Study: Flavonoids and Alzheimer’s Prevention
Citrus fruits, along with other plant-based foods such as tea, berries, apples, and cocoa, are rich in compounds called flavonoids. As the name suggests, these compounds give fruits and vegetables their distinctive flavors and colors.
There is ongoing research into the ability of flavonoids to protect the body against heart disease, stroke, and some types of cancer. A recent study suggests that a diet rich in flavonoids may also be able to help you lower your risk of developing dementia.
The Beauty of Flavonoids
Research has pointed to a number of beneficial properties though to be associated with consumption of fruits and vegetables rich in flavonoids.
• They act as antioxidants, meaning they reduce cellular damage;
• They reduce inflammation, which is linked to many chronic diseases;
• They lower your cancer risk by impairing the ability of cancer cells to grow and divide.
Flavonoids and Dementia
What medical science does know is that Alzheimer’s disease can be associated with genetic and/or environmental factors, race, sex, and pre-existing conditions such as obesity and diabetes.
Some previous studies have suggested that a flavonoid-rich diet can help mange the symptoms of dementia. The paper’s authors noted, “Human intervention studies assessing the acute effects of flavonoid-rich foods, such as cocoa, blueberries, and orange juice, have revealed promising findings in the areas of memory, attention, and executive function.”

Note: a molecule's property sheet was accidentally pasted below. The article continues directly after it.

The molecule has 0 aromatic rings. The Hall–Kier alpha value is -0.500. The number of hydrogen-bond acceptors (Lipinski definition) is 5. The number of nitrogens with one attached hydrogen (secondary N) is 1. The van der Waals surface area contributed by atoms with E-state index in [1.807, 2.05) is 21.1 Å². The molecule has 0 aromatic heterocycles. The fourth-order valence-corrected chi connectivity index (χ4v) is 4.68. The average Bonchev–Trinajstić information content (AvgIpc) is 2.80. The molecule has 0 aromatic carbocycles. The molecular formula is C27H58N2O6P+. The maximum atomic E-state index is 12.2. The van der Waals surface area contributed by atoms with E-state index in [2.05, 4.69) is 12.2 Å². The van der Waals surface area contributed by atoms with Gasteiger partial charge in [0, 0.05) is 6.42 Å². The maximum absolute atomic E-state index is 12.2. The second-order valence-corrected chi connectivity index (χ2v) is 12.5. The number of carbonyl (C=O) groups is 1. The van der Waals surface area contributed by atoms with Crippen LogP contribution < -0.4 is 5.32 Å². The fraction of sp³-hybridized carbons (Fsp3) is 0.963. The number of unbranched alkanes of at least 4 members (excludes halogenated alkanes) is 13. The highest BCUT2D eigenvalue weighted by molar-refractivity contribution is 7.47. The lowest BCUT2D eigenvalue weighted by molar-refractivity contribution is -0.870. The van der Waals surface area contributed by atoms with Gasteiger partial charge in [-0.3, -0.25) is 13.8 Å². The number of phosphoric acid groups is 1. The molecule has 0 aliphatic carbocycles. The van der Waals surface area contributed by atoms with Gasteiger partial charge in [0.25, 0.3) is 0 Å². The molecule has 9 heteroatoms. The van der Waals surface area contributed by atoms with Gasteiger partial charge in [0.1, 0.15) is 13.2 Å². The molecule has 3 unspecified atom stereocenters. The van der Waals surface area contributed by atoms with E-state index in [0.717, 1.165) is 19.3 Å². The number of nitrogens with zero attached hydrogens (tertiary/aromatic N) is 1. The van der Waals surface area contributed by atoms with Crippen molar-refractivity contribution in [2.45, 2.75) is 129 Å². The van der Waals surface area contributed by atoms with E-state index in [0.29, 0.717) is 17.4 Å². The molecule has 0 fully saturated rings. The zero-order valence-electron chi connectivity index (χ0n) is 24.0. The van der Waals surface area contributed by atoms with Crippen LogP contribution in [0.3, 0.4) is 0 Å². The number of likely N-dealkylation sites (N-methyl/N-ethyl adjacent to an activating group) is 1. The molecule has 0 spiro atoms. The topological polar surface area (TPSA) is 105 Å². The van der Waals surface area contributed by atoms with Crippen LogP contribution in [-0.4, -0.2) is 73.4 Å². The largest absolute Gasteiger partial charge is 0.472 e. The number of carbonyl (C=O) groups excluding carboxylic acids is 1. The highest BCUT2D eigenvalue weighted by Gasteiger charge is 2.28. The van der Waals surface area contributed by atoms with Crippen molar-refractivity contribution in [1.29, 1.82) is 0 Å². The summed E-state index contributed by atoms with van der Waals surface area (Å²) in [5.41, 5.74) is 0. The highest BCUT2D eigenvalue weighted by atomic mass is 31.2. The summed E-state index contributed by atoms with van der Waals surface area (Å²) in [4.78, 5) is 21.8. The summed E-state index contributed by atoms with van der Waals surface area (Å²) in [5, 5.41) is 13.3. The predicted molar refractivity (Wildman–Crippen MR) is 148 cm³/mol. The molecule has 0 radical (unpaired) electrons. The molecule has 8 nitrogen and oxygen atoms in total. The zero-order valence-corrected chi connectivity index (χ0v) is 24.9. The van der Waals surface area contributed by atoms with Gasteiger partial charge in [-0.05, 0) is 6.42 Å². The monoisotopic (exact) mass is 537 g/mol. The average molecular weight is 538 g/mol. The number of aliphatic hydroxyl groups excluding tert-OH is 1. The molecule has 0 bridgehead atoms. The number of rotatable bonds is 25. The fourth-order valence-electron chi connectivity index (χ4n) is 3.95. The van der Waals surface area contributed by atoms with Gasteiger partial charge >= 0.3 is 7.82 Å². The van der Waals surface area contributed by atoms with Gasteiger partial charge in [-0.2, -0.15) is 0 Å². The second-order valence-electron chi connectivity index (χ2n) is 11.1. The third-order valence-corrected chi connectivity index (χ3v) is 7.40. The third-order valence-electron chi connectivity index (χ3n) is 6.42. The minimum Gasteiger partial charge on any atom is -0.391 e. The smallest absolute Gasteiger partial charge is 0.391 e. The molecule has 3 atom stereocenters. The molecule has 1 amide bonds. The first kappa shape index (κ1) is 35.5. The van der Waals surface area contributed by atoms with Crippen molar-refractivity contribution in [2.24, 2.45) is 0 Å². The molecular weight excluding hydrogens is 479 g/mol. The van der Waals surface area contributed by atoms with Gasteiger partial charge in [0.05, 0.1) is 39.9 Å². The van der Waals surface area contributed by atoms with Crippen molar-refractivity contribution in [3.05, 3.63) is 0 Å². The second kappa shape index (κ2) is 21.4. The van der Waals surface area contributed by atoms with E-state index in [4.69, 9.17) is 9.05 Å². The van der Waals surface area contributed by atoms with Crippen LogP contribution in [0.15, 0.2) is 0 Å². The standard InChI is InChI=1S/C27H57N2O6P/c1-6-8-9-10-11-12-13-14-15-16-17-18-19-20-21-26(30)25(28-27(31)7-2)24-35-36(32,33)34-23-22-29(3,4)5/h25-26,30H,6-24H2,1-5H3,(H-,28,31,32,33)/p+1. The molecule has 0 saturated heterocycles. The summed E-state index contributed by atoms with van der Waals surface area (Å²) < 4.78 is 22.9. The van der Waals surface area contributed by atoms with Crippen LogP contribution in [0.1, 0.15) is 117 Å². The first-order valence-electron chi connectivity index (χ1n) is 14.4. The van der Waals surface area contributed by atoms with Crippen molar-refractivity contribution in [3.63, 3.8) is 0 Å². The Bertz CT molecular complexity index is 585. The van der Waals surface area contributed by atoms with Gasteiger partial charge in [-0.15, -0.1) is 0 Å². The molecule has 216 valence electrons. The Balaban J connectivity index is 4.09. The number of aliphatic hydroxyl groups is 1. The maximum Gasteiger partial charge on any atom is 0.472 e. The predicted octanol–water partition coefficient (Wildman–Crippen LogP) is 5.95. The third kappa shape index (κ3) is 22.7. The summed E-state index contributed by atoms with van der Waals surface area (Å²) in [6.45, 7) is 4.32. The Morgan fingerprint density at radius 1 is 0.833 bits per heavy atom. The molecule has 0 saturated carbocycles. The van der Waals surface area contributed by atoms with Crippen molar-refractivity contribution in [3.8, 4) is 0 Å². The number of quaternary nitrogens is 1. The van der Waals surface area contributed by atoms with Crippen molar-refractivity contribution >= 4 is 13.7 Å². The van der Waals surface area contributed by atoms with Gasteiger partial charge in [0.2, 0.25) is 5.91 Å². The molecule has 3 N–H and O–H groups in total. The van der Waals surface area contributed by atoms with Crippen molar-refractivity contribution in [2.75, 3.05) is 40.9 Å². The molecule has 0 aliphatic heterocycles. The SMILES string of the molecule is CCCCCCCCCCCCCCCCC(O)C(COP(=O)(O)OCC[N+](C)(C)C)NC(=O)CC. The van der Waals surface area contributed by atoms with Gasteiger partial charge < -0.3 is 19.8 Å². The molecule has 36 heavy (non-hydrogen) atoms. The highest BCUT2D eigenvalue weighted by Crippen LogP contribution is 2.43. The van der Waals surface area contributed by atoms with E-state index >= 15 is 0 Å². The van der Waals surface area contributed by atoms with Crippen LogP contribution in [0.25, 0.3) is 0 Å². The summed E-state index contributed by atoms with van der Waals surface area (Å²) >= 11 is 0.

A recent study by researchers in Boston and published in The American Journal of Clinical Nutrition looked to pinpoint which flavonoids were associated with the most benefit, using nearly 20 years of follow-up data from more than 2,800 participants. The study was based on the famous Framingham Heart Study (FHS), which followed the residents of Framingham, Massachusetts, including 5,209 participants, starting in 1948.
The study found that diets high in flavonols, anthocyanins, and flavonoid polymers resulted in what the researchers called “promising findings in the areas of memory, attention, and executive function.”
A Cautious Note of Optimism
It’s important to remember that the study of flavonoids is still relatively recent. It is still unknown, for example, how the body metabolizes them, or how they are activated once consumed. While it’s a promising beginning, the paper notes that future studies, in particular with more racially diverse populations, would be necessary to confirm the results.
Nonetheless, a diet rich in flavonoids is also rich in a variety of vitamins and other nutrients, making these foods an important component in helping to maintain good health.